In October 2019, the Centers for Medicare and Medicaid (CMS) and the Department of Health and Human Services (HHS) announced several proposed changes to “modernize and clarify” existing complex regulations prohibiting physician self-referral. These proposed changes to the Physician Self-Referral Law (“Stark”) and the Anti-Kickback Statute (“AKS”) could signal a welcomed relaxation of providers’ compliance burdens with regard to the HHS and the CMS. They further illustrate, however, the complexity and challenge healthcare providers of all sizes face in maintaining a compliant practice. HHS and CMS should continue to be responsive to providers’ feedback regarding the challenges of compliance and relieve some of the burden on the industry by providing a greater number of sample arrangements meeting the laws’ requirements. Although the comment period for these proposed changes closed on December 31, 2019, providers should continue to engage with agencies during notice and comment periods and lobby regulatory bodies for simplification and clarification of an increasingly complex compliance burden.
There are two primary federal laws affecting health providers’ agreements: Stark and AKS. These fraud and abuse laws, enforced by the Department of Justice (DOJ), the Department of Health and Human Services Office of Inspector General (HHS OIG) and CMS, can present dangerous pitfalls for unwary providers. Stark prohibits physicians from referring patients seeking certain “designated health services,” which are payable by Medicare and Medicaid to entities in which the physician has a financial relationship, unless an exception applies. The Anti-Kickback Statute is a criminal law that prohibits knowing and willful remuneration—payment of anything of value including not only money, but excessive compensation, expensive hotel stays, meals and more—to induce or reward patient referrals or business generation. Penalties for violation of these laws can include monetary penalties of up to $15,000 and $50,000 per violation (for Stark and AKS respectively) plus the cost of the remuneration multiplied and in the case of the criminal statute potential imprisonment of up to five years per violation. The AKS contains safe harbors that protect certain payment or business arrangements from implication, and Stark’s exceptions and AKS’s safe harbors have been the source of much inquiry and confusion.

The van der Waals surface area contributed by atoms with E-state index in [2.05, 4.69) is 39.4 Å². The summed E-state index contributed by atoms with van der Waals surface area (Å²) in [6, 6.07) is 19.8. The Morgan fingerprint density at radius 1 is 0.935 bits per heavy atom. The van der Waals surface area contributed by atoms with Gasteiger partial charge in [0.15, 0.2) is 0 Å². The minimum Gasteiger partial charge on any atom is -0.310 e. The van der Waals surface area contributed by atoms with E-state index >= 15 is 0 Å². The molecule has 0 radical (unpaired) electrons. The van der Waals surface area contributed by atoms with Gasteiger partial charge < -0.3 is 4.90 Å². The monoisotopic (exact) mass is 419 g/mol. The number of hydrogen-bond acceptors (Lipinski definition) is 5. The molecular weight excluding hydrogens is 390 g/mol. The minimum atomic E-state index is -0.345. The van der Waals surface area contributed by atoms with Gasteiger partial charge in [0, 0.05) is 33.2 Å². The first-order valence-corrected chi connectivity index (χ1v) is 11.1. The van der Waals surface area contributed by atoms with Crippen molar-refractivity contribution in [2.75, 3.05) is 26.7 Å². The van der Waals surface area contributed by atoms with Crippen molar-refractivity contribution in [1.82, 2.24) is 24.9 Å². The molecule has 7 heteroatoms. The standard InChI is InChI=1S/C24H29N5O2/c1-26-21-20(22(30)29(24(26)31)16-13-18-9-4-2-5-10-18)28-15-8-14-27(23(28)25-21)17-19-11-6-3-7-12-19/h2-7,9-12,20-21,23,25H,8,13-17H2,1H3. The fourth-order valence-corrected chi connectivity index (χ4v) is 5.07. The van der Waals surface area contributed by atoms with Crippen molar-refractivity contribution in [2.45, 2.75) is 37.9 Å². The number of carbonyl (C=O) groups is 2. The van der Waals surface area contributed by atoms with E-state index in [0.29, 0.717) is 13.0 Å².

Goals of Stark include “protecting patients from unnecessary services and being steered to less convenient, lower quality, or more expensive services because of a physician’s financial self-interest.” Similarly, the goal of the AKS is to avoid overutilization, increased program costs, the adulteration of medical decisions and unfair competition. Laudable and necessary as these goals are, ensuring compliance with these statutes contributes to the labyrinth of regulations that healthcare providers must navigate while simultaneously addressing patients’ healthcare needs. The Stark Law is a strict liability statute, meaning that enforcement officials need not even prove that the provider knowingly or willfully violated the statute in order to obtain a conviction.
HHS’s proposed changes to the AKS include new safe harbors and existing safe harbor modifications, specifically the introduction of new “Value-Based Enterprise” safe harbors, a Personal Services and Management Safe Harbor, and a Cybersecurity and Electronic Health Record Donation Safe Harbor. CMS’s proposed Stark Law changes include the creation of new exceptions for value-based arrangements, including a Full Financial Risk exception, Value-Based Arrangements with Meaningful Downside Financial Risk to the Physician, and a Value-Based Arrangements exception. The scope of these proposed changes is broad, and their publication by HHS and CMS precipitated a flurry of questions and conjecture from the healthcare industry. Potentially affected providers should respond by reviewing the CMS and HHS fact sheets and by consulting healthcare compliance attorneys about implications to their arrangements. Providers should also engage with both agencies by submitting inquiries when the finalized changes are announced, and HHS and CMS should create Q&As and dedicate additional staff to anticipate and respond to inquiries.
 HHS Proposes Stark Law and Anti-Kickback Statute Reforms to Support Value-Based and Coordinated Care, U.S. Dep’t of Health and Human Servs. (Oct. 9, 2019), https://www.hhs.gov/about/news/2019/10/09/hhs-proposes-stark-law-anti-kickback-statute-reforms.html.
 Modernizing and Clarifying the Physician Self-Referral Regulations Proposed Rules, Ctrs. for Medicare & Medicaid Servs. (Oct. 9, 2019), https://www.cms.gov/newsroom/fact-sheets/modernizing-and-clarifying-physician-self-referral-regulations-proposed-rule.
 A Roadmap for New Physicians: Fraud & Abuse Laws, U.S. Dep’t of Health and Human Servs. (last visited Mar. 27, 2020), https://oig.hhs.gov/compliance/physician-education/01laws.asp.
 Comparison of the Anti-Kickback Statute and Stark Law, Health Care Fraud Prevention and Enf’t Action Team, Office of Inspector Gen. (last visited Mar. 27, 2020), https://oig.hhs.gov/compliance/provider-compliance-training/files/StarkandAKSChartHandout508.pdf.
 Ctrs. for Medicare & Medicaid Servs., supra note 2.
 U.S. Dep’t of Health and Human Servs., supra note 3.
 Billy Wynne et al., Proposed Stark Law, Anti-Kickback Reforms Aid to Facilitate Value-Based Care, HealthAffairs (Oct. 15, 2019), https://www.healthaffairs.org/do/10.1377/hblog20191014.13154/full/.
 Ctrs. for Medicare & Medicaid Servs., supra note 2.
 HHS Office of Inspector General Fact Sheet, U.S. Dep’t of Health and Human Servs. (Oct. 2019), https://oig.hhs.gov/authorities/docs/2019/CoordinatedCare_FactSheet_October2019.pdf.